Sanlam Personal Finance (SPF) grew its net result from financial services by 9%, attributable to strong earnings growth at Glacier and Sanlam Sky. A prior year tax adjustment of R70 million at Sanlam Personal Loans (SPL) had a positive impact on the after-tax results. Excluding higher new business strain and the tax adjustment, net result from financial services increased by 12%.
Sanlam Sky grew its gross result from financial services by 8%; up 24% excluding additional new business strain incurred as a result of strong growth in its new business volumes.
Glacier, which incorporates single premium life investments and the Linked Investment Savings Plan platform (LISP) recorded a 32% increase in gross result from financial services, the combined effect of an 11% rise in profit from the LISP platform and 47% from life investments.
SPF new business sales declined by 9%, attributable to lower volumes at Glacier.
Sanlam Sky’s new business increased by 3%, up 96% excluding the Capitec Bank credit life business of R566 million that did not repeat in 2019. The Capitec Bank funeral product, launched in May 2018, continues to exceed expectations.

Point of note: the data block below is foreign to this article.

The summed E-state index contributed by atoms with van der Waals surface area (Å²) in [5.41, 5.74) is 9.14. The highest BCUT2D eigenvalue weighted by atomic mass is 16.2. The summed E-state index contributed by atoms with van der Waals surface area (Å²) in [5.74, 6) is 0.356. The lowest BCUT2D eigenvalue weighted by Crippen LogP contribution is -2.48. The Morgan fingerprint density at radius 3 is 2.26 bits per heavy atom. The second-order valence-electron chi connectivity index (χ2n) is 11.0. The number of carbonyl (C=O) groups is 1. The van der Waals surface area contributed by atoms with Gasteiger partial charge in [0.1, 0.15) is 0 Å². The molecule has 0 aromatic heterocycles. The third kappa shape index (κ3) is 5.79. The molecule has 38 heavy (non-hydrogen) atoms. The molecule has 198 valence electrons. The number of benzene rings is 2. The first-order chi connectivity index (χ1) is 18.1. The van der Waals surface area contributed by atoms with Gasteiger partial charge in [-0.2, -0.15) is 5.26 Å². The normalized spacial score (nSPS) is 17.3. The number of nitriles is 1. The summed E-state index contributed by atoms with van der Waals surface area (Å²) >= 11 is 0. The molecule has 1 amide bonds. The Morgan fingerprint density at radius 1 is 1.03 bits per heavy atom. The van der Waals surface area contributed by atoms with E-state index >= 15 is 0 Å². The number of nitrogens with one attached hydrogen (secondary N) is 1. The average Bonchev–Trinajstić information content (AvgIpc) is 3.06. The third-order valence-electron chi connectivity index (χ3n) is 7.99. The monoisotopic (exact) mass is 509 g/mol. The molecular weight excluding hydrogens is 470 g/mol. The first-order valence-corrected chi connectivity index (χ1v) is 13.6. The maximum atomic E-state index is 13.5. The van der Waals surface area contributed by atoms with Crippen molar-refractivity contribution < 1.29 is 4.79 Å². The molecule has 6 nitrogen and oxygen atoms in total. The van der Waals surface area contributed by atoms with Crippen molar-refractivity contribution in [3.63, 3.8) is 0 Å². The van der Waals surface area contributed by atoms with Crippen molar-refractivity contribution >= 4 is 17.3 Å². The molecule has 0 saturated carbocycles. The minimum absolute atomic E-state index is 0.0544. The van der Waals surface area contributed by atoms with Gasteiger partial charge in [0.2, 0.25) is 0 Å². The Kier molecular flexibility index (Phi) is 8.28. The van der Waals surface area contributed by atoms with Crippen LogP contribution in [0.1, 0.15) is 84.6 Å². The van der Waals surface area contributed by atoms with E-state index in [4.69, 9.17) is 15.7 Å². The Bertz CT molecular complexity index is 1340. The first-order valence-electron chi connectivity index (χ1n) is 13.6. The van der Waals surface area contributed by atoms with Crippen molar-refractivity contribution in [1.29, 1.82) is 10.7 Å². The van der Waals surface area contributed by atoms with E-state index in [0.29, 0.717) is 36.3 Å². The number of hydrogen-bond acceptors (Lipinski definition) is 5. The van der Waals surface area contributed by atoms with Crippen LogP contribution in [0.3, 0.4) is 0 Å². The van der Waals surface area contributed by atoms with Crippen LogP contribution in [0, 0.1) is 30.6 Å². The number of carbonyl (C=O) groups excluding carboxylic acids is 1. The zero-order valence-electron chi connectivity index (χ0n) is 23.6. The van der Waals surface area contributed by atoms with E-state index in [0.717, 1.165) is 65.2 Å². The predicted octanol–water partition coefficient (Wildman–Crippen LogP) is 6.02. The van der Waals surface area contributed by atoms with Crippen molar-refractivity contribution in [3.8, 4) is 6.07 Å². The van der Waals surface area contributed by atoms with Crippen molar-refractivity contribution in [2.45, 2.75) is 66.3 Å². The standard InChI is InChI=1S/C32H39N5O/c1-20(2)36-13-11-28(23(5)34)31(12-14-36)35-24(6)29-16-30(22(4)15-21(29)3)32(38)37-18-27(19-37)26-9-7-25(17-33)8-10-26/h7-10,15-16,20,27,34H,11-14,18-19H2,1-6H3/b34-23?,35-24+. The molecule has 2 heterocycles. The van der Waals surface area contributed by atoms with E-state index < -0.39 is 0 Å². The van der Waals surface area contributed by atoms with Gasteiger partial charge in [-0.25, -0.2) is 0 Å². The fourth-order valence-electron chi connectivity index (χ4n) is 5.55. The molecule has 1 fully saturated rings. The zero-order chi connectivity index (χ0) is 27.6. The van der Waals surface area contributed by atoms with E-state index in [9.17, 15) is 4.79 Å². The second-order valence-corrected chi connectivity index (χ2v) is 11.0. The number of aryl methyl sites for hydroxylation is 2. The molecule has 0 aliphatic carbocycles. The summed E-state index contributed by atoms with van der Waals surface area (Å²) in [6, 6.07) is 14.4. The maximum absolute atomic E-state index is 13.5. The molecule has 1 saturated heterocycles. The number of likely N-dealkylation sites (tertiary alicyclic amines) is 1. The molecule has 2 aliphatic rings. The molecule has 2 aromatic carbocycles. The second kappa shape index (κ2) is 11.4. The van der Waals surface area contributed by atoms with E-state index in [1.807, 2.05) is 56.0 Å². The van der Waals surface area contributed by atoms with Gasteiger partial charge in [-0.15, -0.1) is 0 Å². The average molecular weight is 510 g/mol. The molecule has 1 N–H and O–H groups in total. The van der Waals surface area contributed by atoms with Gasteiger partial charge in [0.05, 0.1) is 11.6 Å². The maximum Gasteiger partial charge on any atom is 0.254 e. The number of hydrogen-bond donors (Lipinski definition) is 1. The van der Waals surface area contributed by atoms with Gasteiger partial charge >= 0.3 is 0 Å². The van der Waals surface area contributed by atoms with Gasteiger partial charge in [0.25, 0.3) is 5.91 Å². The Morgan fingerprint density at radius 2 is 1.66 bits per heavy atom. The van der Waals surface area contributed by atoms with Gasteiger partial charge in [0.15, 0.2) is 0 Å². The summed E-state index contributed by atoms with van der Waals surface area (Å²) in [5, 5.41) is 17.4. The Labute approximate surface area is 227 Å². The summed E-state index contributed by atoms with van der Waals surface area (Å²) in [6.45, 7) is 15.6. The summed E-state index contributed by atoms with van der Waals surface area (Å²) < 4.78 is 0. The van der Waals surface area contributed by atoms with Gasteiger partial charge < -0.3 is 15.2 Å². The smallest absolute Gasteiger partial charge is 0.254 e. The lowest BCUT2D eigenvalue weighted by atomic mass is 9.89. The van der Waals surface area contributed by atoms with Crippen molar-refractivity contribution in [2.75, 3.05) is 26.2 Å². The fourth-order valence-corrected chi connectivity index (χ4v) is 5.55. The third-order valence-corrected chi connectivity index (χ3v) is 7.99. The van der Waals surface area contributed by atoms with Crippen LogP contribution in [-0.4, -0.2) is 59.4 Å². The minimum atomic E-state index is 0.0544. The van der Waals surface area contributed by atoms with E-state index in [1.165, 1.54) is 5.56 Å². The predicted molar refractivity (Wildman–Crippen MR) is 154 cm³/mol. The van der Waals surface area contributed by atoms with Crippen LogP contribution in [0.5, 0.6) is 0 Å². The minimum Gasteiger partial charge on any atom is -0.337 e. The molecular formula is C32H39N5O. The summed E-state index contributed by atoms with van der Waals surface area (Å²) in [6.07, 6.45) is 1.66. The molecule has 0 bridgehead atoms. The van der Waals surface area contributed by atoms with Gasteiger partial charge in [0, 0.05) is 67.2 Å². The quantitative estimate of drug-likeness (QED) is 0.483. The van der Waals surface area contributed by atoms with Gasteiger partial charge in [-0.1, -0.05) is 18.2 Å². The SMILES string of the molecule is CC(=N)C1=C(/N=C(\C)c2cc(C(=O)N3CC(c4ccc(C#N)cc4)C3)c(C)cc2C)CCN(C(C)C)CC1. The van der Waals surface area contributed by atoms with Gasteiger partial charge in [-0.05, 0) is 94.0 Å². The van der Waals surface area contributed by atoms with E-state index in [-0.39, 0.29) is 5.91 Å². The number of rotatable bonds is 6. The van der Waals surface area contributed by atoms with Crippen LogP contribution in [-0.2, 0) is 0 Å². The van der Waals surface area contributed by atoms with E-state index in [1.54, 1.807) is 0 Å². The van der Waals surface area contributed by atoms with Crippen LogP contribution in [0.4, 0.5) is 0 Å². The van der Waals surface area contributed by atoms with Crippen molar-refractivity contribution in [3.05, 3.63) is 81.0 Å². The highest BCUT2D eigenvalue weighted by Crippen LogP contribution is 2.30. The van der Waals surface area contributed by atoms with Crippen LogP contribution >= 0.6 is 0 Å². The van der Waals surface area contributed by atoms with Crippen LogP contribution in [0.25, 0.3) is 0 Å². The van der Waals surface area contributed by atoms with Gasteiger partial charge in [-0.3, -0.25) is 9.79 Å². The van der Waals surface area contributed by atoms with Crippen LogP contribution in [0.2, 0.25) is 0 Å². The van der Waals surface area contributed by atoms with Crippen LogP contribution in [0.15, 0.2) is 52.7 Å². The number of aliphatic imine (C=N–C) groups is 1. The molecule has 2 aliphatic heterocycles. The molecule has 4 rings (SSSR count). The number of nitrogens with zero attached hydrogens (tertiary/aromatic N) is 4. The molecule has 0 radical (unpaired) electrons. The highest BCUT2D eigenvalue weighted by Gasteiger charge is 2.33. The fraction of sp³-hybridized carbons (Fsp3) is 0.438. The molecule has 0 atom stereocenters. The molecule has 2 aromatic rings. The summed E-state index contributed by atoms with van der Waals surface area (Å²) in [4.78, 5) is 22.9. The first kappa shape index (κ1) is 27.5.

The pressure on Glacier new business sales persisted into 2019, with life and investment business declining by 12% and 9% respectively, reflective of depressed investor confidence.
The Recurring premium business achieved 3% growth in new business sales. Healthy demand for annuities was offset by lower volumes across most other lines of business.
The decline in single premium business had a major negative impact on SPF’s net fund inflows, which decreased by 47% from R6.8 billion in 2018 to R3.6 billion in 2019.
Sanlam Emerging Markets (SEM) grew its net result from financial services by 50% including structural activity and exchange rate differences. Organic growth in constant currency amounted to 18%.
Namibia’s gross result from financial services declined by 2%, due to a lower profit contribution from general insurance. Claims experience normalised in the first six months of 2019, contributing to a decline in the underwriting margin to 6.5% and commensurately lower operating profit. The life insurance businesses achieved good profit growth, supported by an improvement in group life claims experience.
Botswana operations’ contribution to gross result from financial services increased by 10%. Life insurance earnings increased by 2% in constant currency, impacted by mismatch losses in the annuity portfolio.